Tennis Elbow

Photo Credit: Kos Public Domain
Painful joints, tendons and muscles of the elbow may indicate a condition known as lateral epicondylitis or tennis elbow. As the name implies, tennis players who have not perfected the backhand return can suffer strained tendons that cause the pain of tennis elbow. Anyone may suffer this condition. Tennis elbow is caused by overworked tendons. People who engage in repetitive motions of the wrist and arm can be susceptible to tennis elbow. The pain may remain localized in the elbow or it can spread to the forearm and wrist. Severe tennis elbow pain can be debilitating. It can be difficult to turn a doorknob, pick up a coffee cup or hold a cooking pot by the handle. Tennis elbow will usually clear up on its own with some basic home-treatments. See a doctor if rest, ice and over-the-counter anti-inflammatory pain relievers do not relieve symptoms of tennis elbow. 
Tennis elbow can affect anyone who engages in repetitive motion of the hand, wrist and arm, but some people are more susceptible to this painful condition. Chefs, painters, carpenters, plumbers and butchers often suffer from tennis elbow because of the daily repetition of the same arm movements. There are some ways to avoid this condition. First, learn the proper form when playing tennis, racquetball or golf. The swinging motion of the arm can result in stressed and injured tendons if the movement is not properly executed. When repetitive motions at work are the cause of tennis elbow, change to a more ergonomic way of performing the task. Raise or lower your chair if excessive use of a computer mouse is the culprit. Change the standard keyboard and computer mouse to ergonomically designed versions. Take frequent breaks from performing repetitive movements to stretch your arm muscles. Continue mild to moderate exercise as elbow pain allows and perform some stretching and strengthening exercises twice daily. Hold each exercise for up to 30 seconds and do up to 10 repetitions.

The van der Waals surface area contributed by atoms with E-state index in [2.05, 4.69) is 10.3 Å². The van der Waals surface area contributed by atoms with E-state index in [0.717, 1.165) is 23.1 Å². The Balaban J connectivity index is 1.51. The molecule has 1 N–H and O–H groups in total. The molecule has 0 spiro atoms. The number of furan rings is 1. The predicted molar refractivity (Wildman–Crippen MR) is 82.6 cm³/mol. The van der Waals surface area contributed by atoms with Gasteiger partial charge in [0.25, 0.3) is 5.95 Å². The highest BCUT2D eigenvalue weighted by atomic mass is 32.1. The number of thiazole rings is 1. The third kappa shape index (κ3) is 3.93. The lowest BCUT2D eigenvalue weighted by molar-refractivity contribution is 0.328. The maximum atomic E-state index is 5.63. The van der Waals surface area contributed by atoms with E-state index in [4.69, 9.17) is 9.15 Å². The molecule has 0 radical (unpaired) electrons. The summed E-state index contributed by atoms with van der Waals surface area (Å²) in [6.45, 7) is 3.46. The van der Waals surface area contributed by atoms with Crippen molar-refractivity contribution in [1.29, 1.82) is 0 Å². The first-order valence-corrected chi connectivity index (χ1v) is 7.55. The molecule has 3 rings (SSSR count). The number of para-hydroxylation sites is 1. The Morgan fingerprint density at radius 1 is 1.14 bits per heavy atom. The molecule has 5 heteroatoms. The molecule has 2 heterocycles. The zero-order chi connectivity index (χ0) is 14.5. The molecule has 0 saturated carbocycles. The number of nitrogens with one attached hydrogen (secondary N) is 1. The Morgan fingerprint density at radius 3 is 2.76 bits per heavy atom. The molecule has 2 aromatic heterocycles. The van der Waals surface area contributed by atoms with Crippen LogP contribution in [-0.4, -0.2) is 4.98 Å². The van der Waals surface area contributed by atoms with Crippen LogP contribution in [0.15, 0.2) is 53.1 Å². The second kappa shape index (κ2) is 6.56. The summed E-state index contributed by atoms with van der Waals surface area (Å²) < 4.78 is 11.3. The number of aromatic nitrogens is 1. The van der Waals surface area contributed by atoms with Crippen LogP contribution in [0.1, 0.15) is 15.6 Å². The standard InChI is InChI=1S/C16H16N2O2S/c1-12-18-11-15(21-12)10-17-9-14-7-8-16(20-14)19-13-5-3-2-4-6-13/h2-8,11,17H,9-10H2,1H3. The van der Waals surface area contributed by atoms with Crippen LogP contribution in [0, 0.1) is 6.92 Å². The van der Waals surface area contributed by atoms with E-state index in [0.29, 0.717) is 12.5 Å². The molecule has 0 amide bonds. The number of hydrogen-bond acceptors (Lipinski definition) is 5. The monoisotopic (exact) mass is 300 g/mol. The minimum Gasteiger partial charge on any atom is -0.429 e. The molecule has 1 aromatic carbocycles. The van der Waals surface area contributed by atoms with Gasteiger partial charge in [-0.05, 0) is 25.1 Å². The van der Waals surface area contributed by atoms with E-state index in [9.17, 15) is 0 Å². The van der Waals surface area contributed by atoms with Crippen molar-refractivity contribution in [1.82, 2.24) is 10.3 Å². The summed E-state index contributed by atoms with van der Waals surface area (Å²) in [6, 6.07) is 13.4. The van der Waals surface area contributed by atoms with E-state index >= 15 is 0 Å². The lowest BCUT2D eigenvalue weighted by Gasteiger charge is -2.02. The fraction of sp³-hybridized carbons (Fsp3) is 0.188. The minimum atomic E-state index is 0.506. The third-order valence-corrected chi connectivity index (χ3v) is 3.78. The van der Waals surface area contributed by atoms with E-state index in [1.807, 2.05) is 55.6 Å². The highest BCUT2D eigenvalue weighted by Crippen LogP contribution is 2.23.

Sit on a sturdy chair, bend the affected elbow and place your forearm on your thigh. Hold a light, 1-pound dumbbell in your  hand with your palm down, facing the floor. Your hand with the weight should be extended beyond your knee, far enough to allow the wrist and hand to move up and down without touching your knee. Slowly lift your wrist up toward the ceiling. Hold the position and then slowly lower your wrist down toward your knee and hold the position. After performing 10 repetitions, do the same exercise with your palm facing the ceiling while holding the dumbbell. Strengthen the tendons and muscles of your forearm by holding a dumbbell in your hand and extending your arm straight out in front of your body. Hold a dumbbell in your hand so that it is perpendicular to the floor. Your palm should be pointed toward your body. Rotate your hand and wrist until your palm is pointed at the floor. Slowly rotate back to the start position. 
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About Robin R.
I’m an AFPA certified personal trainer & nutrition consultant, NASM certified corrective exercise specialist, NASM certified youth exercise specialist, online fitness coach and freelance writer specializing in health and fitness. I hold a Bachelor of Arts in psychology from the University of San Francisco and a Master of Science in natural health. I specialize in weight loss, functional strength training, total body toning, aerobic conditioning, plyometric training, nutrition planning, and home-based boot camp style workouts for women. My goal is to make every personal training session fun and effective for my clients. My services include both in-home personal training and online fitness coaching.

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